The debate has recently been re-energised. In April 2009, the UK government’s SDC published its Prosperity without growth? report, which argued that economic growth in developed nations should cease in order to secure global sustainable development.
Then in September that year, the Sarkozy commission published its report on “the measurement of economic performance and social progress”.6 The French president formed this commission of leading international social scientists, including the UK’s Lord Stern, because he was unhappy about current use of economic and social statistics. It covered environmental sustainability, supporting the capital’s approach, and criticised the use of gross domestic product per capita as a key indicator of human progress.
The review team’s contribution to these debates consists of two papers accompanying its own review, one on economic growth, wellbeing and sustainable development and the other on economic growth and the environment.7,8
Unsurprisingly, both papers argue strongly for continued economic growth, maintaining it has and can continue to increase overall wellbeing. But they concede there have been severe environmental downsides.
Both papers also argue that the UK has made major advances in decoupling economic growth from rising environmental damage. However, both go on to concede to one of the anti-growthists’ most compelling points, which goes as follows.
In reality, Britain has failed to decouple economic growth from environmental damage because it has changed the structure of its economy. A great deal of industrial production has left Britain, and we rely increasingly on imports of these products. Much of this manufacturing is done in emerging economies with lower environmental standards and higher carbon intensity than UK manufacturing.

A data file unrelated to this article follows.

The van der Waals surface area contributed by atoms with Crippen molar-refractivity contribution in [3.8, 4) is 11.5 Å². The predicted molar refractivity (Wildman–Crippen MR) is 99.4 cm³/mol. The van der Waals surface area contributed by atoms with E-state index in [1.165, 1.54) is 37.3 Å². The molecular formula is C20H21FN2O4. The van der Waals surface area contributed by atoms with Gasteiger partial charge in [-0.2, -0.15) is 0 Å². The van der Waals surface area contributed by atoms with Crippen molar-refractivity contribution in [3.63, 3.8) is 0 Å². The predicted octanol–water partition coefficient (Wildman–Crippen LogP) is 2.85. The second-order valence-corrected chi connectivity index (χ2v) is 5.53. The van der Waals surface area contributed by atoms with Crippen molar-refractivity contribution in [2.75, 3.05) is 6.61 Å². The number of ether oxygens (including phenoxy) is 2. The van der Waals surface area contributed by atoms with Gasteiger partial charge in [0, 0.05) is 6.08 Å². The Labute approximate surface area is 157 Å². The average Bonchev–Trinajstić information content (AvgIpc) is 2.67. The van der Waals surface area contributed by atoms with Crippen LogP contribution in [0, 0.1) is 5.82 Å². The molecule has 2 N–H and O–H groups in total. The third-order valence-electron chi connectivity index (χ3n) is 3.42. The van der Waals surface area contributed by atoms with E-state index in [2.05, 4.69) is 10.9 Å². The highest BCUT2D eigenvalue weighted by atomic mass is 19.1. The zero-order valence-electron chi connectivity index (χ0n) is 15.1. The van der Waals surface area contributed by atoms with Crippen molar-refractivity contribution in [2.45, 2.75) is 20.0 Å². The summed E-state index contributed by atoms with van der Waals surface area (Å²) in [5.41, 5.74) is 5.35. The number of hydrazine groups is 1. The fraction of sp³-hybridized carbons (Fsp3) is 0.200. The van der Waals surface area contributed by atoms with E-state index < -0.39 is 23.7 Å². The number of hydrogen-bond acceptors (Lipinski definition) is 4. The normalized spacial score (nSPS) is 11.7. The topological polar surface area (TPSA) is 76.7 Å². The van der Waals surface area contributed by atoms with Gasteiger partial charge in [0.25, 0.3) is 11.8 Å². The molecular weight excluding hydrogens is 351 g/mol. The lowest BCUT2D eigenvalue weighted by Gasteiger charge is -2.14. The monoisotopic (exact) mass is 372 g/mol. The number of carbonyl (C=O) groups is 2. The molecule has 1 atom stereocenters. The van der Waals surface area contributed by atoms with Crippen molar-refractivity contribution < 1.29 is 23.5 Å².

The end result is that rising consumption in the UK causes rising environmental damage, but more and more of this damage is done overseas, while many types of pollution within these islands decline.
In sum, both papers rehearse the main elements of the debate on economic growth and environmental sustainability but fail to advance it. They conclude that by setting out a role for government in making environmental policy and regulations, which only the most ardent and environmentally ignorant free-marketeer would quarrel with.
Professor Tim Jackson of Surrey University, who wrote the SDC’s report, said: “It’s fantastic to see the government economists finally acknowledge the blindingly obvious fact that we must protect critical natural capital, but completely disingenuous to suggest that we can achieve this without questioning growth-based economics.”
DEFRA’s Richard Price told ENDS: “I’ve been very keen to move beyond the argument of whether economic growth is good or not. It’s one part of our work to make sure that we have a good understanding of the relationship between growth and the environment, both constraints and opportunities.”
This government review of the economics of sustainable development kept civil servants and academics busy for thousands of hours. Was it worth it?
That will depend on how much heed ministers within DEFRA and the rest of government pay to its cautious findings, and whether they take them forward. Particularly the Treasury and three other departments: BIS, transport and energy and climate.